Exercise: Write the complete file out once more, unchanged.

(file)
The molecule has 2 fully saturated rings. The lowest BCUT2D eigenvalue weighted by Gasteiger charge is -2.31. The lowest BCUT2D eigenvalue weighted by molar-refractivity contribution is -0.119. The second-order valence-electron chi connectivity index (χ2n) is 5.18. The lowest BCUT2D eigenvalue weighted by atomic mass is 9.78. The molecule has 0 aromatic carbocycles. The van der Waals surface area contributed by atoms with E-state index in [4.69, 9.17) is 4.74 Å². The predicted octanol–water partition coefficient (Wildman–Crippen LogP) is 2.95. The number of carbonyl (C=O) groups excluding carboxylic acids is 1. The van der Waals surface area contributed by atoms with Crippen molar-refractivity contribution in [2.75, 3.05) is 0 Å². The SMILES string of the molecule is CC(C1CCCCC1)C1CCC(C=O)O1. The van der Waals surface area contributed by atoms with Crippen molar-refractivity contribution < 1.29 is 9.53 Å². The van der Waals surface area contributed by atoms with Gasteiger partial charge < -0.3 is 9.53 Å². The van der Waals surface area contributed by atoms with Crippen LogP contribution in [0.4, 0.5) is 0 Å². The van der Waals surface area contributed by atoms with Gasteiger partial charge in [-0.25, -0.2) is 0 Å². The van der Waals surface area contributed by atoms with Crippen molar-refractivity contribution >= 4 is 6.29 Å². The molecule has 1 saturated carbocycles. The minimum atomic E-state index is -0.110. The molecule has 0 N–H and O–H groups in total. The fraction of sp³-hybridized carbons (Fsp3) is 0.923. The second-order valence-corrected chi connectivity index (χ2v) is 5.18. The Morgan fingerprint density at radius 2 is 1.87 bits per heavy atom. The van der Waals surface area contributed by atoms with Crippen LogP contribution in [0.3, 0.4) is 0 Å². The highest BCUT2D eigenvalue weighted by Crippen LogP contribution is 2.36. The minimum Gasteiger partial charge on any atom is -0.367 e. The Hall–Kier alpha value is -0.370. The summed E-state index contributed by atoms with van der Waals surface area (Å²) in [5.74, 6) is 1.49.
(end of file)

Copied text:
The molecule has 2 fully saturated rings. The lowest BCUT2D eigenvalue weighted by Gasteiger charge is -2.31. The lowest BCUT2D eigenvalue weighted by molar-refractivity contribution is -0.119. The second-order valence-electron chi connectivity index (χ2n) is 5.18. The lowest BCUT2D eigenvalue weighted by atomic mass is 9.78. The molecule has 0 aromatic carbocycles. The van der Waals surface area contributed by atoms with E-state index in [4.69, 9.17) is 4.74 Å². The predicted octanol–water partition coefficient (Wildman–Crippen LogP) is 2.95. The number of carbonyl (C=O) groups excluding carboxylic acids is 1. The van der Waals surface area contributed by atoms with Crippen molar-refractivity contribution in [2.75, 3.05) is 0 Å². The SMILES string of the molecule is CC(C1CCCCC1)C1CCC(C=O)O1. The van der Waals surface area contributed by atoms with Crippen molar-refractivity contribution < 1.29 is 9.53 Å². The van der Waals surface area contributed by atoms with Gasteiger partial charge < -0.3 is 9.53 Å². The van der Waals surface area contributed by atoms with Crippen LogP contribution in [0.4, 0.5) is 0 Å². The van der Waals surface area contributed by atoms with Gasteiger partial charge in [-0.25, -0.2) is 0 Å². The van der Waals surface area contributed by atoms with Crippen molar-refractivity contribution >= 4 is 6.29 Å². The molecule has 1 saturated carbocycles. The minimum atomic E-state index is -0.110. The molecule has 0 N–H and O–H groups in total. The fraction of sp³-hybridized carbons (Fsp3) is 0.923. The second-order valence-corrected chi connectivity index (χ2v) is 5.18. The Morgan fingerprint density at radius 2 is 1.87 bits per heavy atom. The van der Waals surface area contributed by atoms with Crippen LogP contribution in [0.3, 0.4) is 0 Å². The highest BCUT2D eigenvalue weighted by Crippen LogP contribution is 2.36. The minimum Gasteiger partial charge on any atom is -0.367 e. The Hall–Kier alpha value is -0.370. The summed E-state index contributed by atoms with van der Waals surface area (Å²) in [5.74, 6) is 1.49.